Popular and beautiful Fanny Trellis is forced into a loveless marriage with an older man, Jewish banker Job Skeffington, in order to save her beloved brother Trippy from an embezzlement charge, and predictable complications result.
The ruthless, moneyed Hubbard clan lives in, and poisons, their part of the deep South at the turn of the 20th century. Regina Giddens née Hubbard has her daughter under her thumb. Mrs Giddens is estranged from her husband, who is convalescing in Baltimore and suffers from a terminal illness. But she needs him home, and will manipulate her daughter to help bring him back. She has a sneaky business deal that she's cooking up with her two elder brothers, Oscar and Ben. Oscar has a flighty, unhappy wife and a dishonest worm of a son. Will the daughter have to marry this contemptible cousin? Who will she grow up to be - her mother or her aunt? Or can she escape the fate of both?Written by
Patricia Collinge and Teresa Wright later played mother and daughter in Alfred Hitchcock's "Shadow of a Doubt". See more »
(at around 5 mins) When the piano is played the sounds we hear are an octave lower than the hand-positions shown. See more »
[while riding into town]
Good mornin' Harold.
[looking up from shining the sign that reads 'The Planters Trust Company / Horace Giddens / President']
Mornin' miss Ann. What does your papa write to from Baltimore?
He writes that he feels better Harold.
Dat's good. Write him my greetins and tell him don't worry 'bout da brass - I'm keepin' his name fine and clean.
Thanks, I will.
Mm-mmm, those crabs'll make fine eatins Addie.
They bettah, we got high-toe company for dinner tonight.
[...] See more »
Opening credits prologue: "Take us the foxes, The little foxes, that spoil the vines:
For our vines have tender grapes." The Song of Solomon 2:15
Little foxes have lived in all times, in all places. This family happened to live in the deep South in the year 1900. See more »
Besides a very strong cast and an interesting story, this carefully crafted drama also has many subtleties that make it satisfying to watch, and even more so on repeat viewings. It is still among the better movie depictions of the effects of greed and materialism, and it has lost none of its effectiveness or believability.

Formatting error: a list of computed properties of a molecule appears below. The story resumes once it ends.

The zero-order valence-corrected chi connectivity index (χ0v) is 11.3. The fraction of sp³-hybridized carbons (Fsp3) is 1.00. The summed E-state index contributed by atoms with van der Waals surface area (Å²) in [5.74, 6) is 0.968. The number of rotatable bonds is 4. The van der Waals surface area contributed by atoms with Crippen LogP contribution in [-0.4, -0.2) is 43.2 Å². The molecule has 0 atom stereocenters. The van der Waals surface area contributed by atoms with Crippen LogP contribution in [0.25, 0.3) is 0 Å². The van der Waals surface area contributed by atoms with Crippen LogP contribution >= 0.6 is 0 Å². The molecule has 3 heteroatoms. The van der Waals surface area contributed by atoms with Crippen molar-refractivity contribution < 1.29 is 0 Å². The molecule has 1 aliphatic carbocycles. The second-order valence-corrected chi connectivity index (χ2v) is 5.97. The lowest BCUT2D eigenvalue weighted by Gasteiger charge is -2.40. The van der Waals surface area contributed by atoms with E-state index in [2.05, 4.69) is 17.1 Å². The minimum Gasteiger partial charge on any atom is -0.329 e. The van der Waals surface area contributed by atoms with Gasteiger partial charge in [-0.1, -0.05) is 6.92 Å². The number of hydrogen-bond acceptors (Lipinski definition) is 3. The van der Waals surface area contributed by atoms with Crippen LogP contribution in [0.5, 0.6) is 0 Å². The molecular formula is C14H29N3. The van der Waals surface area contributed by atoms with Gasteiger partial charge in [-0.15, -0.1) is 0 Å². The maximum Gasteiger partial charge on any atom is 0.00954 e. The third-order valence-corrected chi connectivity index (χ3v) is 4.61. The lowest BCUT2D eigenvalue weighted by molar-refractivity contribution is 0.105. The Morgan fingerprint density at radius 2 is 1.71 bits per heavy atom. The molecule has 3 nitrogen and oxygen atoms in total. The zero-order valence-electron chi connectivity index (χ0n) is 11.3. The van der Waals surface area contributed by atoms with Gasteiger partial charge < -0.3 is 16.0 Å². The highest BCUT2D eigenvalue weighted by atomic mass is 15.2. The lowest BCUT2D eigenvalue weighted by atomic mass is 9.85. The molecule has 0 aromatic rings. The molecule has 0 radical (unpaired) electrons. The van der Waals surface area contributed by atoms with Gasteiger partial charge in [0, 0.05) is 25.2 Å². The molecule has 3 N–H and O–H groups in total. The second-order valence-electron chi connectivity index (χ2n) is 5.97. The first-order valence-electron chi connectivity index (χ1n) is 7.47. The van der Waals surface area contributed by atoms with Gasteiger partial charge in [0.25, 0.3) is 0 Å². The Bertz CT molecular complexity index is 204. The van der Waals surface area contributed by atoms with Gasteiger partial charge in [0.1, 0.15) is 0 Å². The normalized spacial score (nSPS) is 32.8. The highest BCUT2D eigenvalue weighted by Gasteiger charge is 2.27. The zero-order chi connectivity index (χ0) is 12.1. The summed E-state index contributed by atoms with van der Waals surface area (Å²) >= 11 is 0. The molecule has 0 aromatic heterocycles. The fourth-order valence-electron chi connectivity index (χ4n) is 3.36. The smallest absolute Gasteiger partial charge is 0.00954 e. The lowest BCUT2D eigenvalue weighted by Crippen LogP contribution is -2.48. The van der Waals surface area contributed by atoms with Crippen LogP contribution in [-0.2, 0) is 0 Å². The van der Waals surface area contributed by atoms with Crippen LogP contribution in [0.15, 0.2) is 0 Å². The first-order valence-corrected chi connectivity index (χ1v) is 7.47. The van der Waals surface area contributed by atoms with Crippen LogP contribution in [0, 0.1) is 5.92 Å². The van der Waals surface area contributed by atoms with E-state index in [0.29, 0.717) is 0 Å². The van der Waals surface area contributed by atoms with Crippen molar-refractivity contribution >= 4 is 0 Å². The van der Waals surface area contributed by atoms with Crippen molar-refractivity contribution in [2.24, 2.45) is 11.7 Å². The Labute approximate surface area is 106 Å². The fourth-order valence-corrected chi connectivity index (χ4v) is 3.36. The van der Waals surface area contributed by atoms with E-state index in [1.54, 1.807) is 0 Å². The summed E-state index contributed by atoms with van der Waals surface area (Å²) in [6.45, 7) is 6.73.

Several things work together to make "The Little Foxes" a worthwhile classic. The cast could hardly be improved upon, with the great Bette Davis taking center stage with a role that has her in her element, Herbert Marshall in a role ideal for him, and the supporting roles filled by talented performers who are themselves, in most cases, very well-cast.
The script, likewise, is a well-conceived and well-paced adaptation of the Lillian Hellman play. Finally, William Wyler and his crew piece everything together effectively. Wyler might not be the kind of director who draws a lot of raves for innovation or experimentation, but when he has a good cast and good material, he knows how to make it work.
One of the movie's several noteworthy features is the pace. Much of the first half seems to move quite slowly, and much later the pace of events begins to build steadily. The first part contains many less obvious touches that fit together well, so it is worth watching carefully, even if parts of it seem slow. In the second part, the characters' cat-and-mouse games and attempts to outwit each other come to a head, resulting in some compelling moments.
It might be even more satisfying to watch after you have already seen the movie once, because the numerous subtle points that help to establish the characters then come out more clearly, and the way that things fit together is also easier to see. In any case, it is a classic that has held up well.
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